When we’re spending on leisure rather than drudgery, we think about our purchases very differently. Jobs are about cost-benefit analysis, which is why no one buys ultra-premium paper clips for their home office—in fact, many people who cook for a living make fun of amateurs like me, with our profusion of specialty knives and high-end pans. Leisure is as much about our pleasant fantasies as it is about what we’re actually doing. If you see cooking as an often boring part of your daily work, you’ll buy the pots you need to finish the job, and then stop. But if it’s part of a voyage of personal “rediscovery,” you’ll never stop finding new side trips to take—and everyone who’s been on a nice vacation knows the guilty pleasure of spending a little more than you should. [my bold]
"Leisure is as much about our pleasant fantasies as it is about what we’re actually doing." It certainly is! Megan McArdle has a very pleasant fantasy of being a New York foodie and lots of very nice men who own corporations are very happy to sell her and her friends things to make that fantasy seem real. It works beautifully. McArdle knows so much about buying kitchen equipment that she just has to be an expert on food as well.
In fact,* McArdle is such a special foodie that she doesn't even need to learn about cooking to be an expert in cooking. She just absorbs the knowledge from the elite milieu she lives in. She watches FoodTV on her TIVO and leafs through some food magazines and reads The New York Times food section religiously to follow the latest trends, and what else could an elite person need to do? Go through the day-to-day drudgery of planning menus and writing grocery lists? Spend years, decades even, cooking thousands of dinners? Pfttt! You don't know your elite very well, do you? LOL!
Enough preamble: On with the movie! I'm so excited I can't eat my Junior Mints!
"The Atlantic Presents: Megan Cooks!" by Mrs. Megan McArdle, foodie extraordinaire and sparkle princess:
(Oh my goodness, look at the walls. McArdle has at least 13 pots on the wall of her kitchen! No wonder her guests wander into the kitchen to look at all of her pans, as she tell us.)
McArdle tells us that she will demonstrate why "we" spend so much on kitchens by showing us how incredibly hard it was for Grandma to make a cake, compared to making a cake today. No doubt Granny is kicking herself that she couldn't afford a Viking range, as we all should be doing. Not buying a $10,000 range will give corporations a sad, and McArdle hates to see unhappy corporations. McArdle tells us that our great-grandmothers, whom we will call 1900 Granny, didn't have measuring cups or spoons, which is one of the reasons we are so lucky to live in modern, albeit very expensive, times. When McArdle tries to make her cake the 1900 way, she has no idea how to measure the butter! McArdle lets us know that they had to guess, and that a recipe might call for a knob of butter the size of an egg so 1900 Granny would put the butter in water and measure the water displacement to tell if the amount was correct. We are not sure why 1900 Granny didn't just scoop up some butter the size of an egg instead of going through an additional step, but we are not a member of the elite and therefor probably just didn't soak up McArdle's elite knowledge. This osmosis knowledge situation probably also explains how 1900 Granny knew how much water was displaced when she didn't have a measuring cup.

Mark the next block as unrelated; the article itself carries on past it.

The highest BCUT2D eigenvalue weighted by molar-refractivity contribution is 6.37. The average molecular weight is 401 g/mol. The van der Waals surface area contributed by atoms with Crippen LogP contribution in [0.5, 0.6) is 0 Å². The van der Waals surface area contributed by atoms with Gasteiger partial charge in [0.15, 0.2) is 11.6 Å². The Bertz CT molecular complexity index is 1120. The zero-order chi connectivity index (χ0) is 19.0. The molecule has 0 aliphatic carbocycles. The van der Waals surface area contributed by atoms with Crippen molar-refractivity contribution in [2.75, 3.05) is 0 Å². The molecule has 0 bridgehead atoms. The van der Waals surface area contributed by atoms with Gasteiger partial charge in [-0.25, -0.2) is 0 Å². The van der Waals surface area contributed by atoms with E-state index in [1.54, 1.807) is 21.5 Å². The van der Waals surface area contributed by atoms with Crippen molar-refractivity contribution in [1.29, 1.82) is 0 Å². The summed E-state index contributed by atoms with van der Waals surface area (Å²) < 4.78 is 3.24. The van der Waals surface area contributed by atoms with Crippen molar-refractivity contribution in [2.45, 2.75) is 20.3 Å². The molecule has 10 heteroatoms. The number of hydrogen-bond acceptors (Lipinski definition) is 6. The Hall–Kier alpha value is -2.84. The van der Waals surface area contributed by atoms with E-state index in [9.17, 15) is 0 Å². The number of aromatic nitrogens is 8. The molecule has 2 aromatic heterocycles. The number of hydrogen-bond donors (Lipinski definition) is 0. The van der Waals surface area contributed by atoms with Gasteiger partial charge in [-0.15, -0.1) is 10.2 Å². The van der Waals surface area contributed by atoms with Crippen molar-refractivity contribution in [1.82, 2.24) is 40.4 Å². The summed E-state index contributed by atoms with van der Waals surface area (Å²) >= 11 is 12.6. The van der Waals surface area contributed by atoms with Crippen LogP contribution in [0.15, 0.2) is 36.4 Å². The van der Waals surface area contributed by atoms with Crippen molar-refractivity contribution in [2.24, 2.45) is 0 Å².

McArdle is all smiles as she shows us that she just needs to unwrap two sticks of butter and put them in a bowl. Modern life is wonderful, and pre-measured butter proves that you needed that $200 blender. Next she creams her butter and sugar together by hand, the 1900 way. It sure looks hard, as McArdle chases the butter and sugar around and around in the bowl. 1900 Granny would have pressed down on the butter, kneading the sugar in instead of scooting it around the bowl, but let's not be pedantic about it. Modern cooks don't need to know how to cream sugar because they have a Kitchen Aid, and McArdle shows us how easy it is to cream sugar and butter, and then beat in eggs. 1950 Granny would have taught McArdle that cracking an egg into a beating mixer is not too smart; if you drop in an eggshell you have to throw everything away, but that is the sort of thing that experience teaches you, and as McArdle already told us, she talks about cooking a lot more than doing any actual, you know, cooking.
We are not sure why McArdle seems to think 1950 Granny didn't have a mixer and therefore nobody used mixers in the 1950s, no matter what the history books and our own eyes (or the eyes of our parents) have told us. Maybe that's an elite thing too.
Having assembled the wet ingredients, McArdle moves on to the dry ones, namely, flour, which McArdle shows us was laboriously shifted by moving a flour sifter's little crank around and around until the two (presumably unmeasured) cups of flour are pressed through the wire bottom. McArdle tells us that this aerates the flour, which is why earlier Grannies had to sift. They also had to sift to remove impurities or coarse bits from milled grain, which is no longer necessary. McArdle does not share this bit of wisdom; perhaps she is saving it for Christmas baking stories. I just use a fork, while McArdle uses a Cuisinart to aerate the flour, which proves that she is far more elite than I. She does not show us the five minutes it takes to wash and dry the bowl and top, but perhaps elite people have servants for that sort of thing and I do not properly appreciate how lucky I am that people are able to use modern conveniences to save so much time in the kitchen.